Ben Elton’s latest offering, Three Summers, is very much an Australian film.
Issues raised in the movie, including Aboriginal reconciliation and the treatment of asylum seekers, currently dominate the political climate. And all but one of the actors are Australian.
The one foreign actor is Englishman Robert Sheehan who plays Roland, an Irish, folk music-hating Theremin player. Attending the West Australian music festival, Westifal, he falls for the very talented, fiddle-playing Keevey (Rebecca Breeds), who plays in the Irish folk band WArrikins.
Three Summers follows their relationship across three festivals.
This comedy-romance also spotlights other regular festival attendees, including Keevey’s alcoholic father, Eamon (John Waters) – who also plays in the WArrikins – and the AA leader (Deborah Mailman), who struggles to get Eamon to confront his excessive drinking. There’s also fiercely Australian Morris dancer Henry (Michael Caton), who has a fractious relationship with an Aboriginal didgeridoo player, Jack (Kelton Pell), and one of his troubled young charges, Jesse(Joseph Pedley). Other characters include fostered Afghan refugee Jafaar (Amay Jain); a humourless power hungry security guard named Linda (Kate Box) and Diamond (Adriane Daff), a feminist songstress who each year presents a `politically correct’ (and very funny) revision of an Australian classic.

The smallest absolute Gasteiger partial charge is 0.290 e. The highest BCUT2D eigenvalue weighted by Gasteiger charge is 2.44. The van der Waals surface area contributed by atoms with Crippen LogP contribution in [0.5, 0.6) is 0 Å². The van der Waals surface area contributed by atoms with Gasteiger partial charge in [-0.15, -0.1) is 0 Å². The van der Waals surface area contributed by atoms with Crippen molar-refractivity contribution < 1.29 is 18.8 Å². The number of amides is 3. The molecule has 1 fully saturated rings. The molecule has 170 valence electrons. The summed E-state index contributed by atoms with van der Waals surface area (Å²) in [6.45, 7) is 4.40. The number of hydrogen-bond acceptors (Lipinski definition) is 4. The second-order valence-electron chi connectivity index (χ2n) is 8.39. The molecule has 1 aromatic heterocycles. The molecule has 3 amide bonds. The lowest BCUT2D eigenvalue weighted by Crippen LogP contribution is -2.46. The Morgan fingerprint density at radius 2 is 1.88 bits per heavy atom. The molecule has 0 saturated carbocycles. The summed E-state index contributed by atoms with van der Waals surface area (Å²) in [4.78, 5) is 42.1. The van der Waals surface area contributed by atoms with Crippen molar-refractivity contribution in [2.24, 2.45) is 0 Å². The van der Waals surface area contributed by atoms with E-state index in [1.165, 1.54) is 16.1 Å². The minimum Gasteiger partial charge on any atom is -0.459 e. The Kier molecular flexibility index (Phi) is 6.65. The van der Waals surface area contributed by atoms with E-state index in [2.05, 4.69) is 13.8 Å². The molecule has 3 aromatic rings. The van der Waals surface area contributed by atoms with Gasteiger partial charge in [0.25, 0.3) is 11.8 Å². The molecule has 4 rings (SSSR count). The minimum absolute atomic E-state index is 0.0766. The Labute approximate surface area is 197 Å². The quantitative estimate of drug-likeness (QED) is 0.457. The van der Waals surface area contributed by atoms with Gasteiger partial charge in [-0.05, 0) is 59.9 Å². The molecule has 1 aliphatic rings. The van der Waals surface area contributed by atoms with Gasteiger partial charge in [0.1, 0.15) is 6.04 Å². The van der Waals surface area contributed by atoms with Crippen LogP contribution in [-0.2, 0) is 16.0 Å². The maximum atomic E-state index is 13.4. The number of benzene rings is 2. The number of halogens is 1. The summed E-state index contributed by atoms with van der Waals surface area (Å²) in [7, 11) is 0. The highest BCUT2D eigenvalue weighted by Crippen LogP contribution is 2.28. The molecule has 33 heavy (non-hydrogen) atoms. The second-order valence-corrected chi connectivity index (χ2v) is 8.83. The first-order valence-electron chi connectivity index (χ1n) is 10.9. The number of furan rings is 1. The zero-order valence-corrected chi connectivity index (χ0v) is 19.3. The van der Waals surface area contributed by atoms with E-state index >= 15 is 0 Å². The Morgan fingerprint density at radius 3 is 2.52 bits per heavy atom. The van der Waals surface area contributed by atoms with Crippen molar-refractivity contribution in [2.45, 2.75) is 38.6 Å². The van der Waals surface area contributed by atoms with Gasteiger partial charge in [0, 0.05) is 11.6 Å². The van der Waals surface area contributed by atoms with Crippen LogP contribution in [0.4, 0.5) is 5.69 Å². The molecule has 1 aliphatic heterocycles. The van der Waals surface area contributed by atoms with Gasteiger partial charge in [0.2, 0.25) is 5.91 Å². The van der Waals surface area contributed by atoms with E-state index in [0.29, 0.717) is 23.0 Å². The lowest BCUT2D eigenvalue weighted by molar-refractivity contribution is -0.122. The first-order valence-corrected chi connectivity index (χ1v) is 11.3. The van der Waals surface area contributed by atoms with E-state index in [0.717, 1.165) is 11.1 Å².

Linking all the characters together is local radio DJ, Queenie (Magda Szubanski).
While the Westifal festival with its slogan “Let’s get folked up” is fictional, the inspiration for the festival isn’t. The Fairbridge Music Festival – now in its 25th year – is a WA institution, and Elton is a regular visitor. According to Elton the idea for Three Summers came about during one of his visits.
“I was sitting in the bar tent doing some people watching; there’s such a rich tapestry of humanity at these sorts of family music events and so much comedy. People from different walks of life suddenly living in a field together with only sheets of canvas and polyester between them,” he explains.
“It also struck me that while the festival never seemed to change, the people attending it surely must. One year’s sweet busking kids would be next year’s grumpy goth teens. Young lovers would come back as married couples, then maybe divorcees. So it occurred to me that this would be a great structure for a multi-story ensemble comedy.”
Three Summers’ greatest laughs come from the groups performing at the festival. It’s also a delight to watch Australia’s established and up-and-coming actors in action.
Three Summers is showing in Australian cinemas from November 2 with advanced screenings planned from October 27-29.
*Photo credit: David Dare Parker
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